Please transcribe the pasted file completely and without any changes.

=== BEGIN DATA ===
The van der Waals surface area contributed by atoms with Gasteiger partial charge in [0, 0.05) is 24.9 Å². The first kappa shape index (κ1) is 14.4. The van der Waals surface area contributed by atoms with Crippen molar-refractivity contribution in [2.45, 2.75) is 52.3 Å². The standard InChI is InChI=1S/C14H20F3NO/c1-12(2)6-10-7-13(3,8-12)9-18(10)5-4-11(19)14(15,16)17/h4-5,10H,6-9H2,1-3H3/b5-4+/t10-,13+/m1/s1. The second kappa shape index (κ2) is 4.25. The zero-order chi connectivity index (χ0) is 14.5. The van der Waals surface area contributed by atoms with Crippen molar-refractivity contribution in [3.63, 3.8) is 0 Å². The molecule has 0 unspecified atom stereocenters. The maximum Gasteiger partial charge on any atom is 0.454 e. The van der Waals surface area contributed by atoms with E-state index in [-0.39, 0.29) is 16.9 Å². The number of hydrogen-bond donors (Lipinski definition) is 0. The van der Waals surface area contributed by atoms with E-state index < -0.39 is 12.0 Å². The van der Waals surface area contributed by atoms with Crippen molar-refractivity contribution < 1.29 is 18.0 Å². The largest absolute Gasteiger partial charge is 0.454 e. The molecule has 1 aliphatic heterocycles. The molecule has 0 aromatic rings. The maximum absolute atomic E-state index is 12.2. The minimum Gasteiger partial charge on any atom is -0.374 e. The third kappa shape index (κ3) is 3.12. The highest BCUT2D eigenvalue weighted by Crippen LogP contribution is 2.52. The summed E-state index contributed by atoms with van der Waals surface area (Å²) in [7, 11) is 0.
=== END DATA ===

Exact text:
The van der Waals surface area contributed by atoms with Gasteiger partial charge in [0, 0.05) is 24.9 Å². The first kappa shape index (κ1) is 14.4. The van der Waals surface area contributed by atoms with Crippen molar-refractivity contribution in [2.45, 2.75) is 52.3 Å². The standard InChI is InChI=1S/C14H20F3NO/c1-12(2)6-10-7-13(3,8-12)9-18(10)5-4-11(19)14(15,16)17/h4-5,10H,6-9H2,1-3H3/b5-4+/t10-,13+/m1/s1. The second kappa shape index (κ2) is 4.25. The zero-order chi connectivity index (χ0) is 14.5. The van der Waals surface area contributed by atoms with Crippen molar-refractivity contribution in [3.63, 3.8) is 0 Å². The molecule has 0 unspecified atom stereocenters. The maximum Gasteiger partial charge on any atom is 0.454 e. The van der Waals surface area contributed by atoms with E-state index in [-0.39, 0.29) is 16.9 Å². The number of hydrogen-bond donors (Lipinski definition) is 0. The van der Waals surface area contributed by atoms with E-state index < -0.39 is 12.0 Å². The van der Waals surface area contributed by atoms with Crippen molar-refractivity contribution < 1.29 is 18.0 Å². The largest absolute Gasteiger partial charge is 0.454 e. The molecule has 1 aliphatic heterocycles. The molecule has 0 aromatic rings. The maximum absolute atomic E-state index is 12.2. The minimum Gasteiger partial charge on any atom is -0.374 e. The third kappa shape index (κ3) is 3.12. The highest BCUT2D eigenvalue weighted by Crippen LogP contribution is 2.52. The summed E-state index contributed by atoms with van der Waals surface area (Å²) in [7, 11) is 0.